My friend recently posted a message on social media that her 6-year-old son started taking python classes this summer and could already make programs to make a robot flip. As someone that started coding pretty late and never had the chance to get formal training for it, I was amazed at the early access to technologies and the rich education resources our future generation would have, although, personally, I’d rather my kids spend their childhood happily running in the forest and playing in the Little League. To my friend, though, it’s not a happy or hobby thing like sending her son to learn piano at four. This is about preparing him for a competitive future; apparently her friends are all following the same manual, out of fear that without a head start their kids will not be able to survive the machine-powered world when they grow up. I’ll bet these anxious parents likely got inspired by some tacky e-school advertisement, but at the same time their fear was not completely baseless. Computer science is being marketed as a basic skill for the future. Even today, putting Excel and Powerpoint skills on your resume is like saying you can read and write. Granted, we entered the Information Age decades ago, but it was until the past ten years did we really start to sense and witness the challenges that information technologies pose to social order, value systems and our basic understanding of how society and different segments thereof work. We got to see the rise of the technology behemoths, revolutionizing industries one after another, from taxis to healthcare. It does not seem to slow down either; as a matter of fact, it only keeps on accelerating. My friend’s fear might therefore be somewhat warranted, but I (maybe because I don’t have a child) fear for something else. In Mindset I, I did briefly bring up technologies as a culprit to worsen inequality. What I was referring to was mainly the unequal access to education resources and opportunities for people in underprivileged communities, the so-called “Digital Divide.” It’s part of the typical evil cycle of inequality: the have-nots do not have access to technology education and therefore they cannot compete fairly in a world that runs on computers. The ultimate result? The have-nots will have even less, especially if we take into consideration that the age of mass automation is inevitably coming and going to replace many workers in the workforce. The have-nots and the have-not-too-muches will be the first ones to suffer.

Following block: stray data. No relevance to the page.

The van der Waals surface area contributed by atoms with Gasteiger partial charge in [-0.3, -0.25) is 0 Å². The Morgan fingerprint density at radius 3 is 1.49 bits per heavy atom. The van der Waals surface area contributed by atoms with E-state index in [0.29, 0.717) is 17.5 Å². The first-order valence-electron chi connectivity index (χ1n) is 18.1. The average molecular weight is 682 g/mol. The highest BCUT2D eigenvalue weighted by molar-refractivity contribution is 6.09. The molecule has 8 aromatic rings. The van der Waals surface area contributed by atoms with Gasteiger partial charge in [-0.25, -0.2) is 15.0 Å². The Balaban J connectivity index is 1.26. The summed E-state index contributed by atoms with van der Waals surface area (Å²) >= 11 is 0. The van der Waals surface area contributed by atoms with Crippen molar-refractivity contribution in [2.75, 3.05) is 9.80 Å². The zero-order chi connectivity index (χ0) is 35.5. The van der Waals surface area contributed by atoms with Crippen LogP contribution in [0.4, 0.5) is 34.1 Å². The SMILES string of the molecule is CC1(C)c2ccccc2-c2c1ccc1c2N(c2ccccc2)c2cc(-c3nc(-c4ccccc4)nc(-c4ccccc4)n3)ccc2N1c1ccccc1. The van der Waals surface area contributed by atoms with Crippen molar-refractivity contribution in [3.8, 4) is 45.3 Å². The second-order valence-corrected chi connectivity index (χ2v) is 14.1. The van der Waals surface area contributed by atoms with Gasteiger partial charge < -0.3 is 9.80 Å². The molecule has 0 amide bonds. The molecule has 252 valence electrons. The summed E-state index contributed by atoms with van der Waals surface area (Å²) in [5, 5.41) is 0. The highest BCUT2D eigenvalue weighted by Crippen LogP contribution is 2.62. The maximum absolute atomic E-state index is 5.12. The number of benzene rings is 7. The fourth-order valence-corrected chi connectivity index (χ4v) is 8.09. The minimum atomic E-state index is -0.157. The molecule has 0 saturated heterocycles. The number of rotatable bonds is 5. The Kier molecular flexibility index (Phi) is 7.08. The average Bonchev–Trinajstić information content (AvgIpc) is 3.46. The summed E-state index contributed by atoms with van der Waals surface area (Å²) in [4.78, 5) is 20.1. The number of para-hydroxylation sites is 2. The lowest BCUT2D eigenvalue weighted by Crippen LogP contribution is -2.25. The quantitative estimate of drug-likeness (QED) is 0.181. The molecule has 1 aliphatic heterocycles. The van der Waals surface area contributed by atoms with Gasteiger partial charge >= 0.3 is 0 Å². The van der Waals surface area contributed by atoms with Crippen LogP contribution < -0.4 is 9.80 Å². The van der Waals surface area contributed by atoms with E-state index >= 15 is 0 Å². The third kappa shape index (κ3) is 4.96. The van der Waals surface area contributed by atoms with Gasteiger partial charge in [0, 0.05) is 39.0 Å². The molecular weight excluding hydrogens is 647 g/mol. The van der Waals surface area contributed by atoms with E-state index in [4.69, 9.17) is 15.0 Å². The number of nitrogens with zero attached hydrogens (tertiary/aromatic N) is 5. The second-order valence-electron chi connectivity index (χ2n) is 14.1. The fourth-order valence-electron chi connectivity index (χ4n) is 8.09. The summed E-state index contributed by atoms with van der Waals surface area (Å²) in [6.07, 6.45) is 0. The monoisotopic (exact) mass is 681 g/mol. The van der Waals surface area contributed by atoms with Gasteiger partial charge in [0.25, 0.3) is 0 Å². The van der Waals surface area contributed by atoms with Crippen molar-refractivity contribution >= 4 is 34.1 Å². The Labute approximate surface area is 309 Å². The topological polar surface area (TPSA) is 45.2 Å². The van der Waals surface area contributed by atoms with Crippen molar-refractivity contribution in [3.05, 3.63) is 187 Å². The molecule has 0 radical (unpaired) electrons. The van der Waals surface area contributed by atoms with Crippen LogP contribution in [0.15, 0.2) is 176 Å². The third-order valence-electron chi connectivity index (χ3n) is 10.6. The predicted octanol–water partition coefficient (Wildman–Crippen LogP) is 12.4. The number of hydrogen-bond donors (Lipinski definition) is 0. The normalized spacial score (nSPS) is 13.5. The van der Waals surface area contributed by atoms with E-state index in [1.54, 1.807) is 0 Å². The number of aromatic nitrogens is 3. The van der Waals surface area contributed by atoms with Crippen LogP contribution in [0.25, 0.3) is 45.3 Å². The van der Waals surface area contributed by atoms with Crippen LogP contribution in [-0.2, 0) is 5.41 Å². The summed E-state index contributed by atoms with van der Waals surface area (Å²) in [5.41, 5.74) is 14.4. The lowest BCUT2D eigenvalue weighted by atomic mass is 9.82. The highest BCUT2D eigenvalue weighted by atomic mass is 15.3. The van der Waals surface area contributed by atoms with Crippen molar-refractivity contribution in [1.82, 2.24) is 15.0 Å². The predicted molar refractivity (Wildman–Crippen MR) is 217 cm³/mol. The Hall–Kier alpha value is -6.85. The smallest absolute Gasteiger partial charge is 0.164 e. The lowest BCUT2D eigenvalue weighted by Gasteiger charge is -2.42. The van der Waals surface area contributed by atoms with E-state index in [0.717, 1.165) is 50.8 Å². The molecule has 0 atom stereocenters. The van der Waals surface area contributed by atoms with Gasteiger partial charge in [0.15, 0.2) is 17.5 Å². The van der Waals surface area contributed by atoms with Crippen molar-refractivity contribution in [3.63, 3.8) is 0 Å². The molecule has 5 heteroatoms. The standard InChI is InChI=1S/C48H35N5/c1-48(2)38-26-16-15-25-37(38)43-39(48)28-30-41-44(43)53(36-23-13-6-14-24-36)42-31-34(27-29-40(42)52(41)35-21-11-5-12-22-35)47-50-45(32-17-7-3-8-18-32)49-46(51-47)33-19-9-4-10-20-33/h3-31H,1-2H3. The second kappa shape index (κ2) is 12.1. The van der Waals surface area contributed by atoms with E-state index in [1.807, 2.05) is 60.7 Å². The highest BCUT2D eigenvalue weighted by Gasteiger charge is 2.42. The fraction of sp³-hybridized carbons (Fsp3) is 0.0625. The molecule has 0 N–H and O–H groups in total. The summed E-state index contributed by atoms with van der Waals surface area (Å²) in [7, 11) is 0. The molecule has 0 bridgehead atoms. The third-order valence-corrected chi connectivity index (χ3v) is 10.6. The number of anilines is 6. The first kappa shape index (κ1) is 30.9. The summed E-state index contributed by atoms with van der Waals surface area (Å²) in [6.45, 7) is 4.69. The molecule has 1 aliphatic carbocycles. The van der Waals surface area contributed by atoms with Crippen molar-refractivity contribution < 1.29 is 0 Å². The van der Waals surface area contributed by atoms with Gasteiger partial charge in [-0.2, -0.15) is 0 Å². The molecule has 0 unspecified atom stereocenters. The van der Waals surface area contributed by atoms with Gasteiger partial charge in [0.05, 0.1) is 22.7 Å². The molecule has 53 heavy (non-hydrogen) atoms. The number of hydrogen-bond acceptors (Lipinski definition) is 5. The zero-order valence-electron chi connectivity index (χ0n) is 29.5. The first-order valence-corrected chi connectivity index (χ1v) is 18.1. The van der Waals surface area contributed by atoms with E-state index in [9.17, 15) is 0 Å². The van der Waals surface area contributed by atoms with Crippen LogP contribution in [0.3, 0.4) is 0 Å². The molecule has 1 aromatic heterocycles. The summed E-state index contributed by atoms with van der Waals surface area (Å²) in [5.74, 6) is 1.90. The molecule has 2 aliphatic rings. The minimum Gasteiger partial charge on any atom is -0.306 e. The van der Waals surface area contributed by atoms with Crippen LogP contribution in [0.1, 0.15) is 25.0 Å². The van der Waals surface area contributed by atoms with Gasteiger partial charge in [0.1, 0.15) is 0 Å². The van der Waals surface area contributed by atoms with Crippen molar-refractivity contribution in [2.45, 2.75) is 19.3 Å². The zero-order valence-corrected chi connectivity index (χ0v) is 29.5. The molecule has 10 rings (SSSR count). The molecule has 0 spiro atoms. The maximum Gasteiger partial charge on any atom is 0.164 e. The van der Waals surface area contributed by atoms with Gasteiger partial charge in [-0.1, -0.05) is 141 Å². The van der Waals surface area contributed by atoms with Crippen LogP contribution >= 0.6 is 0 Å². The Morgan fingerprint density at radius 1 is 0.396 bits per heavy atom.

However, the inequality I want to focus on here is not about the depressing Digital Divide, although it is also related and I do have a strong personal interest in this matter as well. It is the drastic imbalance of power between the public (users) and the corporations (service providers) I want to direct our attention to. In some ways, I could argue that this is a threat that is even more imminent and impactful than the Digital Divide.
When we are celebrating the advancement of technologies, what are we celebrating actually? I remember the day Alpha Go won the match people were exhilarated. There was tons of press proclaiming that a new age had arrived and that this computing power (algorithm too but mainly computing power) was a milestone for humanity. To me, AI is still just a marketing term as of this second and the next; when its next big leap is going to happen probably depends on how we are doing in the field of quantum computing more than anything else. However, I am not here to throw shade at Alpha Go (well, I have to add that I’m not a big fan of matches like this — Go is a beautiful ancient game that’s more than calculation, but Alpha Go cavalierly reduced it to just that). Instead, I’m concerned about the fact that the corporate giants, able to acquire the expensive equipments, and employ the top talent and a huge staff working around the clock, can develop the most advanced technologies for themselves (if you cannot locate my concern in that statement, read it again). People, on the other hand, pay to use the technologies that the corporations are willing to make available to the public. That is to say, people are always going to be on the receiving end as consumers in this exchange and restricted to a controlled environment the corporations devise.